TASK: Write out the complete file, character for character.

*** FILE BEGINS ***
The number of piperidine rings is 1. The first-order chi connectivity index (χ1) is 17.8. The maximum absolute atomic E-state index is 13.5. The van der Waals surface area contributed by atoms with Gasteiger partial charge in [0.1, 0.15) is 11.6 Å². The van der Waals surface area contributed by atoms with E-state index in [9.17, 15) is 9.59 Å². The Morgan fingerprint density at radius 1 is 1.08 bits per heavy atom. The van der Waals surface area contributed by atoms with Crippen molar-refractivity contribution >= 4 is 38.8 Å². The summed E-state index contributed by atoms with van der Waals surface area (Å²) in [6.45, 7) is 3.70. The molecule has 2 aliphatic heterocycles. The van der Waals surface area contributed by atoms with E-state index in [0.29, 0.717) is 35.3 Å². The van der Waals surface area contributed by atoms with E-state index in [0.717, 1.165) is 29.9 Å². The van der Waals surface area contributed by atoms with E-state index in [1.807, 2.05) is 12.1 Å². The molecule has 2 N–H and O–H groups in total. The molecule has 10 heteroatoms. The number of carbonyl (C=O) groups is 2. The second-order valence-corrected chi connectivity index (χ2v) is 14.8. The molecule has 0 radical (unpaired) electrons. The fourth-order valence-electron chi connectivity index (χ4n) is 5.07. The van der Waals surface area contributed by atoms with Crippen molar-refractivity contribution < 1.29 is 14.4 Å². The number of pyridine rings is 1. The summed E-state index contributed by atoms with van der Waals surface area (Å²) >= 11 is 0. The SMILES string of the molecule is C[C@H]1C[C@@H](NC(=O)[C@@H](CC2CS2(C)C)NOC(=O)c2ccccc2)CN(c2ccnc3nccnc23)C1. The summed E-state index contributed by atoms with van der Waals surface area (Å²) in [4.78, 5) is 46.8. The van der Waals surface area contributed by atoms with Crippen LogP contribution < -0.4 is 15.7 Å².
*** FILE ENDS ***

The number of piperidine rings is 1. The first-order chi connectivity index (χ1) is 17.8. The maximum absolute atomic E-state index is 13.5. The van der Waals surface area contributed by atoms with Gasteiger partial charge in [0.1, 0.15) is 11.6 Å². The van der Waals surface area contributed by atoms with E-state index in [9.17, 15) is 9.59 Å². The Morgan fingerprint density at radius 1 is 1.08 bits per heavy atom. The van der Waals surface area contributed by atoms with Crippen molar-refractivity contribution >= 4 is 38.8 Å². The summed E-state index contributed by atoms with van der Waals surface area (Å²) in [6.45, 7) is 3.70. The molecule has 2 aliphatic heterocycles. The van der Waals surface area contributed by atoms with E-state index in [0.29, 0.717) is 35.3 Å². The van der Waals surface area contributed by atoms with E-state index in [0.717, 1.165) is 29.9 Å². The van der Waals surface area contributed by atoms with E-state index in [1.807, 2.05) is 12.1 Å². The molecule has 2 N–H and O–H groups in total. The molecule has 10 heteroatoms. The number of carbonyl (C=O) groups is 2. The second-order valence-corrected chi connectivity index (χ2v) is 14.8. The molecule has 0 radical (unpaired) electrons. The fourth-order valence-electron chi connectivity index (χ4n) is 5.07. The van der Waals surface area contributed by atoms with Crippen molar-refractivity contribution < 1.29 is 14.4 Å². The number of pyridine rings is 1. The summed E-state index contributed by atoms with van der Waals surface area (Å²) >= 11 is 0. The SMILES string of the molecule is C[C@H]1C[C@@H](NC(=O)[C@@H](CC2CS2(C)C)NOC(=O)c2ccccc2)CN(c2ccnc3nccnc23)C1. The summed E-state index contributed by atoms with van der Waals surface area (Å²) in [4.78, 5) is 46.8. The van der Waals surface area contributed by atoms with Crippen LogP contribution < -0.4 is 15.7 Å².